Eurovision Sport, the sports arm of the European Broadcasting Union consortium of free-to-air broadcasters, has launched its new ‘Sharing Channel’ for EBU member broadcasters devoid of live sports to show during the Covid-19 shutdown.
The Eurovision Sport Sharing Channel allows members to download content free of charge and, in many cases, with the rights already cleared on their behalf.
The launch of the service comes after Eurovision Sport said at the end of March that it had negotiated agreements with rights-holders to allow its member broadcasters to air archive footage of high-profile sports events.
Eurovision Sport said that rights owners are “being encouraged to consider using the channel to gain visibility for their national events, as they come back on stream”. Such events could include esports competitions or other “innovate new formats” that have been created to retain a touchpoint with a sports property’s audience amidst the string of cancellations and postponements.
Detailing the initial offering, Eurovision Sport said: “Content available between 11 and 15 May includes a range of Olympic sports such as cycling (classic stages of the 2011 Tour de France, plus highlights from recent UCI BMX World Championships), athletics (highlights from the 2019 World Championships), swimming (highlights from the inaugural edition of the International Swimming League), canoeing (ICF World Cup highlights) and a variety of sport-themed shows.
“Other themed content includes sports less familiar to the Eurovision Sport portfolio, such as motor sports (FIA Formula Regional International Championship Europe), with touring car racing, women’s sport and extreme and e-Sports strands also in the pipeline, plus a range of other top Olympic sports content, including triathlon, gymnastics and equestrian sport.”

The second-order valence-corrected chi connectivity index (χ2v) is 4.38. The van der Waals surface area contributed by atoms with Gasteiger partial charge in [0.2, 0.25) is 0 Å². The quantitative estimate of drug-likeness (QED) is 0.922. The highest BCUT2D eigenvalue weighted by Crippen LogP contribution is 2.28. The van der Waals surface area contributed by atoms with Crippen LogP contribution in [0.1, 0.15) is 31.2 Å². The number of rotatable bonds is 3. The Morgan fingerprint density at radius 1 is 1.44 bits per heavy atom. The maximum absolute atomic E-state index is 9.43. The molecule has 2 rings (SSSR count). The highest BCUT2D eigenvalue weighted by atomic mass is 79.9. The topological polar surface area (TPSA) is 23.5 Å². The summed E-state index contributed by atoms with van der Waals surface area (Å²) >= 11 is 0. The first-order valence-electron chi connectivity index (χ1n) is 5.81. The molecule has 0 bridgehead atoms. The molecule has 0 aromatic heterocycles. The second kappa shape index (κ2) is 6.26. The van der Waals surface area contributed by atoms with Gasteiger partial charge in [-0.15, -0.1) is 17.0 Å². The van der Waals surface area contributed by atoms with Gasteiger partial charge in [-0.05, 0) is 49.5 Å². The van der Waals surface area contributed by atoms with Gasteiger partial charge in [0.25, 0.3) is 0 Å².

EBU member broadcasters are also being encouraged to contribute to the channel with their own content ideas.
These can include their best two sports documentaries and what Eurovision Sport describes as the broadcasters’ “best and most innovative formats they have used over the past weeks to exploit sports content”.
Eurovision Sport would clear any rights required for the pan-European broadcast of the documentaries.
An editorial board comprising EBU members and officials from Eurovision Sport, Eurovision News and Eurovision Services, the EBU’s media services arm, has been set up to exchange ideas and outline the mid- to long-term programming on the Sharing Channel.
Franck Choquard, head of content and servicing at Eurovision Sport, said: “We hope that this initiative will provoke an exchange of content, ideas and best practice between Members and the sports community that will continue to be of value long after the present crisis has abated.”
Access to the Wochit platform, which allows rights-holding broadcasters and media organisations to access near-live content and create online clips and stories, has been extended to all EBU members. Sports rights owners including the Ligue Européenne de Natation (LEN), aquatics’ European body, and the Austrian Ski Federation (ÖSV) have both recently shared short-form content from their athletes on the platform.
Around 90 per cent of Eurovision Sport staff, which includes the acquisitions, sales, servicing, finance and administration teams, have still been working during the Covid-19 crisis, Stefan Kürten, the outgoing executive director, told SportBusiness during a recent wide-ranging interview.
Work undertaken by the servicing team includes the provision of tailored archive content to members after discussions with federations, plus the co-ordination of plans following various postponements that leave a congested sports calendar in 2021 and 2022.
Eurovision Services itself recently launched a new (paid) offering designed to help broadcasters easily gain access to a satellite feed to help fill their sports schedules during the Covid-19 shutdown.
The WorldFeed+ Sports service builds on Eurovision Services’ established WorldFeed service, which provides international satellite distribution to event organisers, allowing them to offer broadcasters access to their event content free of rights.